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Reopening May 22nd

Chinese Herbs

Please read this entire post to familiarize yourself with the protocols I have set up for your safety and comfort.

Re-opening date: I will begin seeing patients again this Friday, May 22.

Pre-screenings: I will perform an initial pre-screening over the phone the day before your appointment. When you arrive for your treatment, I will take your temperature and ask the pre-screening questions again. If your temperature is elevated or your answers indicate potential infection, I may ask you to reschedule your appointment.

Waiver: You’ll need to read and initial a release form required by my liability insurance.

Acu Only: Initially, I will be offering acupuncture and Traditional Chinese Medicine sessions only. I am unsure when I will be re-opening for bodywork. At this time, I recommend coming in for a treatment if you’re experiencing any of the following:

  • Stress and anxiety
  • Pain of any kind
  • Digestive issues

Fees: The price for acupuncture treatments are $85 per session for existing clients.

Masks: You will be required to wear a mask throughout the appointment. I will also be wearing a mask and gloves the entire time.

Hours: For now, I will be seeing patients Wednesdays from 9 AM to 2 PM and Fridays from 9 AM to 5 PM. I will schedule 30-minute breaks between all appointments to clean the room and common areas.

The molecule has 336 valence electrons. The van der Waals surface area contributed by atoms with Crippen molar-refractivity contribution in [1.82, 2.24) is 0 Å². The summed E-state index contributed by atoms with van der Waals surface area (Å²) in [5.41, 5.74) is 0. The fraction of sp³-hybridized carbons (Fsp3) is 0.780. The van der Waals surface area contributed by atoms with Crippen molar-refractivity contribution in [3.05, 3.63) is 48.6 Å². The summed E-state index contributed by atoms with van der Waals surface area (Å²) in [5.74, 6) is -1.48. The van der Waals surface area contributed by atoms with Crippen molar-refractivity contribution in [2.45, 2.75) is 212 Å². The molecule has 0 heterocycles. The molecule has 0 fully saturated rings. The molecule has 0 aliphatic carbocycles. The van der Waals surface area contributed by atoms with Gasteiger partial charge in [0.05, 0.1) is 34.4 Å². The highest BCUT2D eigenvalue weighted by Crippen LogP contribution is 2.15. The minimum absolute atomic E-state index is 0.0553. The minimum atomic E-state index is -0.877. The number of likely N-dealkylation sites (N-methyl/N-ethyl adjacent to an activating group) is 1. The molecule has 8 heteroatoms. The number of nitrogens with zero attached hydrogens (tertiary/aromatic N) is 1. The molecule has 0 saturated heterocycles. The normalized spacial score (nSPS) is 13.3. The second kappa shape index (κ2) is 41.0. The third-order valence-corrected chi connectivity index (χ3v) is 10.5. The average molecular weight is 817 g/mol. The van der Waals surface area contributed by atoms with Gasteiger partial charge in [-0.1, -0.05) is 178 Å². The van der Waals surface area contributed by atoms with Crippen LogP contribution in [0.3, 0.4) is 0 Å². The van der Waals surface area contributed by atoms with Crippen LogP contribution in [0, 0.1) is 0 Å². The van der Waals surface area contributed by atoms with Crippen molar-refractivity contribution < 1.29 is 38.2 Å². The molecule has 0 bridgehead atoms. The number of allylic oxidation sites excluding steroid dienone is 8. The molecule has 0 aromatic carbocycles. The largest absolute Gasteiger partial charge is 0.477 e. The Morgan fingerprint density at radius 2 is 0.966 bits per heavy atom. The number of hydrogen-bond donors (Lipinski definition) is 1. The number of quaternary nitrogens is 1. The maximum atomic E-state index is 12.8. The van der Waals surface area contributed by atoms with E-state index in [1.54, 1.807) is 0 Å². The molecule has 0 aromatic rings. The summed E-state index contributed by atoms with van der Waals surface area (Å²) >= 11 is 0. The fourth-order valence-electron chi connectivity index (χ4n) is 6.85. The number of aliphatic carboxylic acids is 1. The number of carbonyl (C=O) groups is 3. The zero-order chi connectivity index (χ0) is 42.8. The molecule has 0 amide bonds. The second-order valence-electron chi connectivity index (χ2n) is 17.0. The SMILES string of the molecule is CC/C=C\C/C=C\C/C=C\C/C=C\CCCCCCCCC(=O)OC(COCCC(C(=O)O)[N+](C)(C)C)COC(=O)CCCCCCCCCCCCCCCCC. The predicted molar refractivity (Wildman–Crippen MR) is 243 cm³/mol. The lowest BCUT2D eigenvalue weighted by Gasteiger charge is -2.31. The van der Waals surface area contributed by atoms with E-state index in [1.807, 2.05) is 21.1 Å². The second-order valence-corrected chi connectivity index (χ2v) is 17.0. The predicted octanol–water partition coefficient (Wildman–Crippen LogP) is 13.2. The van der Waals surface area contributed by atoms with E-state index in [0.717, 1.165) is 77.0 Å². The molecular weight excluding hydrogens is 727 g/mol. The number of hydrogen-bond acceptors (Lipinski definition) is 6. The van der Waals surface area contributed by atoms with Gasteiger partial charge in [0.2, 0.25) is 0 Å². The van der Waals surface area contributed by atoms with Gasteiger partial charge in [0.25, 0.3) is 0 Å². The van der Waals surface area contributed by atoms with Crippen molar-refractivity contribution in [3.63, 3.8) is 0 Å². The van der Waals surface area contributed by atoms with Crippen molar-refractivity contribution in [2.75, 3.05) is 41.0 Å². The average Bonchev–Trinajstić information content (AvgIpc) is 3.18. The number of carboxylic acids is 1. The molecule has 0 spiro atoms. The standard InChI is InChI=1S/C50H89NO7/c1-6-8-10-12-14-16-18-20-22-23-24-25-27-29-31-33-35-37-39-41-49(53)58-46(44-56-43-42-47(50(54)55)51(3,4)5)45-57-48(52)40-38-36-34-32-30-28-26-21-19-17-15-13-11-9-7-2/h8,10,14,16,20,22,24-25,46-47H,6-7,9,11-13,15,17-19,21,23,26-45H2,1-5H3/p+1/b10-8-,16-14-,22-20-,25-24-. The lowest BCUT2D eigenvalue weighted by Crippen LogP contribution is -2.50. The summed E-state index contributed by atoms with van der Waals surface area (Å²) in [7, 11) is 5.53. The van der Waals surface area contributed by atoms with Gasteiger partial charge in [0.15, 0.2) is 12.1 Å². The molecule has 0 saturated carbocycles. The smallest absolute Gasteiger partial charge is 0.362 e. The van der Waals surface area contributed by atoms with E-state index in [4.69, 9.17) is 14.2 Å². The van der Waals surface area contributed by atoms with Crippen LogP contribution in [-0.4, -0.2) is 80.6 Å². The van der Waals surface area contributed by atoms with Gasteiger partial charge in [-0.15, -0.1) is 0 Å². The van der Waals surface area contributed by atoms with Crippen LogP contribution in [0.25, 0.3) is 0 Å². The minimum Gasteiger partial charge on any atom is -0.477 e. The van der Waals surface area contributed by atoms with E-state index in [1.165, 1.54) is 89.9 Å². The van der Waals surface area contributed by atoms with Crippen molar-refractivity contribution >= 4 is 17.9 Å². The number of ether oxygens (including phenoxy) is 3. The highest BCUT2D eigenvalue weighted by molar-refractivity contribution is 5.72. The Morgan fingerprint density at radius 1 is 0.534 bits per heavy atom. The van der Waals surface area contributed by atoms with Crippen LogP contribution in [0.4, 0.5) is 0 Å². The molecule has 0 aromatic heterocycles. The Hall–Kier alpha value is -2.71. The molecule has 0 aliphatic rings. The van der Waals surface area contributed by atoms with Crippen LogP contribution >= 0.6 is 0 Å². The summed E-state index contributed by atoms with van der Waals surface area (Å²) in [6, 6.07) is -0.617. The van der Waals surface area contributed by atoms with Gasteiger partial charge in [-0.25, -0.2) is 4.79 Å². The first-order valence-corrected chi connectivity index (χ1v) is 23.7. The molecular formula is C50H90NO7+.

Waiting Room: Please note that the waiting room will NOT be open. I ask that you wait in your car before the appointment and text me at your scheduled appointment time to let me know you’ve arrived. I will then meet you at the front door and run through the pre-screening procedure with you.

I will keep you informed as I learn more about the state’s re-opening plan and its implications for acupuncturists.

Thank you for your patience. I can’t wait to see you and assist you in feeling better.

Acceptance, Surrender, Resignation

people meditating

These three words are different in very important and significant ways.

All three (four) definitions are the first ones listed in The American College Dictionary, Random House 1962.

Acceptance – act of taking or receiving something offered.

Surrender – to yield (something) to the possession or power of another.

Resignation – act of resigning
Resign – to give up an office or position (often fol. by from).

Those three words, by definition, are not the same.

The Absolute Best Thing You Will Read Today

Forest Background

This link will take you to Jim Collins’ website, author of Good to Great. This is a 2-3 minute read. It has the power to change your current reality.

Temporarily Closing Practice Thru April 3

mannequin with acupuncture meridians

Quick update and info in this rapidly changing environment.

1. I am temporarily closing my practice through April 3, 2020.
I have delayed this decision as long as I can in good conscious, but after counseling with others, I believe it’s best to keep social distancing at this point. I will be in touch closer to that date, to keep you all informed.

2. Limit news input
I have been practicing this for years, but I limit the news I consume in today’s environment as much as possible – even limiting my pretty frequent ESPN perusing.